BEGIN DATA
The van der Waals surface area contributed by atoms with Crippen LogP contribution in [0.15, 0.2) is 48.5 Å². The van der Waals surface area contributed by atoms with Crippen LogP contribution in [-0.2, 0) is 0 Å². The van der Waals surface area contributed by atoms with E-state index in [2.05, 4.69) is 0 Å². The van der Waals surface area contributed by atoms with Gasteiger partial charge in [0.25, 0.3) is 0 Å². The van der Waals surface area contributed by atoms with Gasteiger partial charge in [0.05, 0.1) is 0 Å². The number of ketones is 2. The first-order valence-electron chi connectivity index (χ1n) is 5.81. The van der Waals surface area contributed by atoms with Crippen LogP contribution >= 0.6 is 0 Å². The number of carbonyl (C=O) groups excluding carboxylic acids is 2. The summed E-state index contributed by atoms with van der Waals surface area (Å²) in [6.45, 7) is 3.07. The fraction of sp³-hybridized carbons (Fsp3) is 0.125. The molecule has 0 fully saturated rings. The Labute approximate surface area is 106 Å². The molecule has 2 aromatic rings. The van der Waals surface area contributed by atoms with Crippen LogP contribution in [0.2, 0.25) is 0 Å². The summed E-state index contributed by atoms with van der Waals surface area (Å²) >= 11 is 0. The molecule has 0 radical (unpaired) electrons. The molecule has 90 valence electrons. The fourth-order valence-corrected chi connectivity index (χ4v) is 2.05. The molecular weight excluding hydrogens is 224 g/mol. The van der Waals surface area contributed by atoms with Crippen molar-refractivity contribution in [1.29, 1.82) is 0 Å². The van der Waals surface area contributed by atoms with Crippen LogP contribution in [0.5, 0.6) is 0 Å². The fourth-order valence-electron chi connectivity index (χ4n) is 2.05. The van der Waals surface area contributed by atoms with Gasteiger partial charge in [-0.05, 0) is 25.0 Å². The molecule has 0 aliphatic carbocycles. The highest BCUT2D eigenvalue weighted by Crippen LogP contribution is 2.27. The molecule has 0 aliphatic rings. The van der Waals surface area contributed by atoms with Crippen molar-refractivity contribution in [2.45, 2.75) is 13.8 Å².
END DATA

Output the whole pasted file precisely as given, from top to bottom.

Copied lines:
The van der Waals surface area contributed by atoms with Crippen LogP contribution in [0.15, 0.2) is 48.5 Å². The van der Waals surface area contributed by atoms with Crippen LogP contribution in [-0.2, 0) is 0 Å². The van der Waals surface area contributed by atoms with E-state index in [2.05, 4.69) is 0 Å². The van der Waals surface area contributed by atoms with Gasteiger partial charge in [0.25, 0.3) is 0 Å². The van der Waals surface area contributed by atoms with Gasteiger partial charge in [0.05, 0.1) is 0 Å². The number of ketones is 2. The first-order valence-electron chi connectivity index (χ1n) is 5.81. The van der Waals surface area contributed by atoms with Crippen LogP contribution >= 0.6 is 0 Å². The number of carbonyl (C=O) groups excluding carboxylic acids is 2. The summed E-state index contributed by atoms with van der Waals surface area (Å²) in [6.45, 7) is 3.07. The fraction of sp³-hybridized carbons (Fsp3) is 0.125. The molecule has 0 fully saturated rings. The Labute approximate surface area is 106 Å². The molecule has 2 aromatic rings. The van der Waals surface area contributed by atoms with Crippen LogP contribution in [0.2, 0.25) is 0 Å². The summed E-state index contributed by atoms with van der Waals surface area (Å²) >= 11 is 0. The molecule has 0 radical (unpaired) electrons. The molecule has 90 valence electrons. The fourth-order valence-corrected chi connectivity index (χ4v) is 2.05. The molecular weight excluding hydrogens is 224 g/mol. The van der Waals surface area contributed by atoms with Crippen molar-refractivity contribution in [1.29, 1.82) is 0 Å². The van der Waals surface area contributed by atoms with Crippen LogP contribution in [0.5, 0.6) is 0 Å². The fourth-order valence-electron chi connectivity index (χ4n) is 2.05. The van der Waals surface area contributed by atoms with Gasteiger partial charge in [-0.05, 0) is 25.0 Å². The molecule has 0 aliphatic carbocycles. The highest BCUT2D eigenvalue weighted by Crippen LogP contribution is 2.27. The molecule has 0 aliphatic rings. The van der Waals surface area contributed by atoms with Crippen molar-refractivity contribution in [2.45, 2.75) is 13.8 Å².